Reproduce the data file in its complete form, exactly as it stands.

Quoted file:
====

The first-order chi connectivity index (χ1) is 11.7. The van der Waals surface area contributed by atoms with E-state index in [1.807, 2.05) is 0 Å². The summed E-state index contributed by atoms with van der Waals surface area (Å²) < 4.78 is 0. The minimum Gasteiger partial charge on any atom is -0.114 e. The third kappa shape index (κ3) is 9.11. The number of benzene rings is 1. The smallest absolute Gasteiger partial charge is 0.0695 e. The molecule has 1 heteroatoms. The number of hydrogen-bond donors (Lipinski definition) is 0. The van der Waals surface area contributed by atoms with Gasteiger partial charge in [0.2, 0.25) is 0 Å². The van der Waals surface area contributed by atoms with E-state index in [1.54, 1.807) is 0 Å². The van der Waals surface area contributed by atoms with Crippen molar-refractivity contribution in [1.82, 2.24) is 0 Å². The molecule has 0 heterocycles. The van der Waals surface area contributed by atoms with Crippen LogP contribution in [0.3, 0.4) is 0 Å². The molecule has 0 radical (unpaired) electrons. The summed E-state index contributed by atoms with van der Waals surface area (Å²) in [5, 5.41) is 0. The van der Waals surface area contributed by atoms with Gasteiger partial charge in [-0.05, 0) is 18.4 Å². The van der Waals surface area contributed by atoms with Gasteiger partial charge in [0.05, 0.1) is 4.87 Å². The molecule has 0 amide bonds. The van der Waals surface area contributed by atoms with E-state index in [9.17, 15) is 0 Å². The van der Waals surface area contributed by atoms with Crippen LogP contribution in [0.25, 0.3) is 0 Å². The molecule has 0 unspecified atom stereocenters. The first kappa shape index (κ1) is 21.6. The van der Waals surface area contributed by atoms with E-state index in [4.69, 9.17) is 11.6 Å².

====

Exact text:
The first-order chi connectivity index (χ1) is 11.7. The van der Waals surface area contributed by atoms with E-state index in [1.807, 2.05) is 0 Å². The summed E-state index contributed by atoms with van der Waals surface area (Å²) < 4.78 is 0. The minimum Gasteiger partial charge on any atom is -0.114 e. The third kappa shape index (κ3) is 9.11. The number of benzene rings is 1. The smallest absolute Gasteiger partial charge is 0.0695 e. The molecule has 1 heteroatoms. The number of hydrogen-bond donors (Lipinski definition) is 0. The van der Waals surface area contributed by atoms with Gasteiger partial charge in [0.2, 0.25) is 0 Å². The van der Waals surface area contributed by atoms with E-state index in [1.54, 1.807) is 0 Å². The van der Waals surface area contributed by atoms with Crippen molar-refractivity contribution in [1.82, 2.24) is 0 Å². The molecule has 0 heterocycles. The van der Waals surface area contributed by atoms with Crippen LogP contribution in [0.3, 0.4) is 0 Å². The molecule has 0 radical (unpaired) electrons. The summed E-state index contributed by atoms with van der Waals surface area (Å²) in [5, 5.41) is 0. The van der Waals surface area contributed by atoms with Gasteiger partial charge in [-0.05, 0) is 18.4 Å². The van der Waals surface area contributed by atoms with Gasteiger partial charge in [0.05, 0.1) is 4.87 Å². The molecule has 0 amide bonds. The van der Waals surface area contributed by atoms with E-state index in [9.17, 15) is 0 Å². The van der Waals surface area contributed by atoms with Crippen LogP contribution in [0.25, 0.3) is 0 Å². The molecule has 0 unspecified atom stereocenters. The first kappa shape index (κ1) is 21.6. The van der Waals surface area contributed by atoms with E-state index in [4.69, 9.17) is 11.6 Å².